I was listening to Morning Edition during my commute today and I heard something that made me think. During a plug for supporting public media the announcer said that "sometimes it is worth it to stop everything and just to listen." I'm pretty sure that they were talking about that moment when you put your shopping or appointments on hold for a few minutes to stay in your parked car to listen to an NPR story that has captured your attention, which I have done and I wholeheartedly feel that that is a worthy cause I feel that this phrase has much deeper applications.
Often times in New England I feel that efficiency is so highly prized that quick response and action are prioritized higher than actually listening to what people are saying, processing it and responding thoughtfully. How often do we miss what other people say or even respond with a completely inappropriate ("not making sense" not "naughty" inappropriate)response? One i have caught myself saying is: when some says,"What's new?" I will respond "fine thank you, how are you?" First of all they didn't ask how I was, they asked what was new in my life. Second, I'm assuming that they won't actually care about my response to I answer "fine" instead of how I really am. craziness!!!!
Imagine the implications in everyday life if we, even for just one day, made an intentional effort to actually listen to what everyone said to us and to respond after first thinking about what they said and how we should respond. I can imagine that while some people would be flattered or intrigued, others will become easily frustrated by not receiving a response at the speed that they expect.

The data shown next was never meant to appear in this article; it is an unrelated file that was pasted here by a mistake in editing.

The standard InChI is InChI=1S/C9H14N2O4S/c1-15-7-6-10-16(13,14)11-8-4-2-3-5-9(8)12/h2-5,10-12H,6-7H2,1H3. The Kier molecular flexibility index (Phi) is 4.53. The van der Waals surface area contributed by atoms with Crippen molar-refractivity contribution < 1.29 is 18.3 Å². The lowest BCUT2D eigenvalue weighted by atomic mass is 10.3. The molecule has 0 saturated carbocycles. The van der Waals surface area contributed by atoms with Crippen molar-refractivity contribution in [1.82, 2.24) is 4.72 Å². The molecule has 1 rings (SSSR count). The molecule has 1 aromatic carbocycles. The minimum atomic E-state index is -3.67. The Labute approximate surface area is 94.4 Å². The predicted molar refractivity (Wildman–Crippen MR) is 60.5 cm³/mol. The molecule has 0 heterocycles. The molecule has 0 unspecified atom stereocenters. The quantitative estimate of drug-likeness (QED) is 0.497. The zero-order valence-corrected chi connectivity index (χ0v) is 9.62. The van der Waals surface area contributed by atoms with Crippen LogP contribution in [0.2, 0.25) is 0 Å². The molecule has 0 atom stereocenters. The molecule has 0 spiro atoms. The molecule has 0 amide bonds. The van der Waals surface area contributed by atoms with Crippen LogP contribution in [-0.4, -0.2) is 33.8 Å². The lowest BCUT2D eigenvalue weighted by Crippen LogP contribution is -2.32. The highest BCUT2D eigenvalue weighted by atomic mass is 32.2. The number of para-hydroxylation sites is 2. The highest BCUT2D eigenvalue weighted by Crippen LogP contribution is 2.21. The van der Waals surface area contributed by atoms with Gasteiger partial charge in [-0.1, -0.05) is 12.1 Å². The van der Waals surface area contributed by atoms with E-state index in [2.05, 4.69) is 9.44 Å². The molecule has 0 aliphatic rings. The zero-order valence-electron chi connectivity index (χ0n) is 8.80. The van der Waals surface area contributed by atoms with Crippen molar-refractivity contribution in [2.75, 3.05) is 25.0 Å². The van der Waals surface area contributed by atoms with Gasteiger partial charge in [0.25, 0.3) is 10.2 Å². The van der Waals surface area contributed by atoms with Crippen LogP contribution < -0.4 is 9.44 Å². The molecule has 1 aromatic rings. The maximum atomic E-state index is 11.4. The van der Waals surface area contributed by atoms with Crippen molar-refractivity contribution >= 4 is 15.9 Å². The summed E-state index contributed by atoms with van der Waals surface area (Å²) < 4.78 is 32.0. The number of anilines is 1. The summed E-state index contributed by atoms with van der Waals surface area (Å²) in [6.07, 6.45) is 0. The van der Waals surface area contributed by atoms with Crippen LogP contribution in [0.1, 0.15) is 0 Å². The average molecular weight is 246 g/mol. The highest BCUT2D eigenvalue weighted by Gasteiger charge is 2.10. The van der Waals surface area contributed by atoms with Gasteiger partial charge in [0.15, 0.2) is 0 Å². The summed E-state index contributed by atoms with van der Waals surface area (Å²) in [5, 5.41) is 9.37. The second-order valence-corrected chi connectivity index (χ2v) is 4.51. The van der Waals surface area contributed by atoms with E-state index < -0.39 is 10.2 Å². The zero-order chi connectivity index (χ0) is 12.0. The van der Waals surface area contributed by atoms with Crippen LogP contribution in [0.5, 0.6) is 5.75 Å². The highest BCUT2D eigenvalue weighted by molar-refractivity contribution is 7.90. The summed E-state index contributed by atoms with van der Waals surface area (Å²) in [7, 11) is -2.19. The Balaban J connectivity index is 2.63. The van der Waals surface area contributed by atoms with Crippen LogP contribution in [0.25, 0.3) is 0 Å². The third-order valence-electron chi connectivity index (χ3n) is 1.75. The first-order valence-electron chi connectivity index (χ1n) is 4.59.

But even deeper than that, God frequently calls us to "stop and just listen." This is so unamerican. Stopping everything, all the multitasking, worrying, juggling and spinning plates, to listen to someone Who wants to focus on Him alone. If anyone else were to demand this type of attention it would seem absurd and yet this is exactly what God calls us to do, to "be still and know that He is God." Most times He doesn't even want to tell us what to do but reveal a part of who He is! Reading God's Word, prayer, church, the sacraments, all of these are ways that God speaks to us and these are all things that should never be multitasked. God deserves a singular focus.
I remember a speaker talking about being still and allowing things to settle during that stillness. She used the visual of a mason jar filled with swirling muddy water, you couldn't see anything other than brown, but when she let it sit eventually the dirt settled to the bottom and the sticks and rocks that were previously hidden became perfectly visable. I think that there are probably imbedded sins and idols that are easy to hide when I am busy, God is calling me to be still so that I have to focus on Him and to allow the Holy Spirit to reveal and root out those sins.
Random bit of wisdom from WNPR.